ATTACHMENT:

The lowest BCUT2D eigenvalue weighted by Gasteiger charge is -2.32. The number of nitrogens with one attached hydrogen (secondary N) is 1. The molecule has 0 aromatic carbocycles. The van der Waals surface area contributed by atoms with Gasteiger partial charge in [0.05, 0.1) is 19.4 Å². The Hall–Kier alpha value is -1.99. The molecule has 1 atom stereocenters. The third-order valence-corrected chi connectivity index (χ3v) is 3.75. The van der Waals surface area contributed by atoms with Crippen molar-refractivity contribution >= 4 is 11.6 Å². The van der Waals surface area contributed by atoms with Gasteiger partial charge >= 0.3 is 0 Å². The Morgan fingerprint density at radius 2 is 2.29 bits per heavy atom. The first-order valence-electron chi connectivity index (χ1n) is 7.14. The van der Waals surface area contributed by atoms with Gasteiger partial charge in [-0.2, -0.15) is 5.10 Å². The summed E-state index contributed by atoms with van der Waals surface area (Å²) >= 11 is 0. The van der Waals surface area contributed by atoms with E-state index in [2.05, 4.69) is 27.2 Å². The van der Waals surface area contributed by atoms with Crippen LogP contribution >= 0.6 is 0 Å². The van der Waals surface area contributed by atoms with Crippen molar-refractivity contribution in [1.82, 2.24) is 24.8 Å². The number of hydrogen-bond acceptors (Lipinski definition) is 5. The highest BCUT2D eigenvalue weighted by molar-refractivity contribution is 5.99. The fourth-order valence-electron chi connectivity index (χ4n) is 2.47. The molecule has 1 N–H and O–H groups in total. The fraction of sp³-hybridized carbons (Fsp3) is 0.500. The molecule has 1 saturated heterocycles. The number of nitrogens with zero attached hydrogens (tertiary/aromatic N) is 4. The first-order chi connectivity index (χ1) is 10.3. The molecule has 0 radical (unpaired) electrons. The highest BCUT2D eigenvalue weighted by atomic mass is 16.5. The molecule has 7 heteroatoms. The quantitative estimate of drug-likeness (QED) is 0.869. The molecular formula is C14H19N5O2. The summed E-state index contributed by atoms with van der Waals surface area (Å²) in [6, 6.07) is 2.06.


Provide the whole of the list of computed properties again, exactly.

The lowest BCUT2D eigenvalue weighted by Gasteiger charge is -2.32. The number of nitrogens with one attached hydrogen (secondary N) is 1. The molecule has 0 aromatic carbocycles. The van der Waals surface area contributed by atoms with Gasteiger partial charge in [0.05, 0.1) is 19.4 Å². The Hall–Kier alpha value is -1.99. The molecule has 1 atom stereocenters. The third-order valence-corrected chi connectivity index (χ3v) is 3.75. The van der Waals surface area contributed by atoms with Crippen molar-refractivity contribution >= 4 is 11.6 Å². The van der Waals surface area contributed by atoms with Gasteiger partial charge >= 0.3 is 0 Å². The Morgan fingerprint density at radius 2 is 2.29 bits per heavy atom. The first-order valence-electron chi connectivity index (χ1n) is 7.14. The van der Waals surface area contributed by atoms with Gasteiger partial charge in [-0.2, -0.15) is 5.10 Å². The summed E-state index contributed by atoms with van der Waals surface area (Å²) >= 11 is 0. The van der Waals surface area contributed by atoms with E-state index in [2.05, 4.69) is 27.2 Å². The van der Waals surface area contributed by atoms with Crippen LogP contribution >= 0.6 is 0 Å². The van der Waals surface area contributed by atoms with Crippen molar-refractivity contribution in [1.82, 2.24) is 24.8 Å². The number of hydrogen-bond acceptors (Lipinski definition) is 5. The highest BCUT2D eigenvalue weighted by molar-refractivity contribution is 5.99. The fourth-order valence-electron chi connectivity index (χ4n) is 2.47. The molecule has 1 N–H and O–H groups in total. The fraction of sp³-hybridized carbons (Fsp3) is 0.500. The molecule has 1 saturated heterocycles. The number of nitrogens with zero attached hydrogens (tertiary/aromatic N) is 4. The first-order chi connectivity index (χ1) is 10.3. The molecule has 0 radical (unpaired) electrons. The highest BCUT2D eigenvalue weighted by atomic mass is 16.5. The molecule has 7 heteroatoms. The quantitative estimate of drug-likeness (QED) is 0.869. The molecular formula is C14H19N5O2. The summed E-state index contributed by atoms with van der Waals surface area (Å²) in [6, 6.07) is 2.06.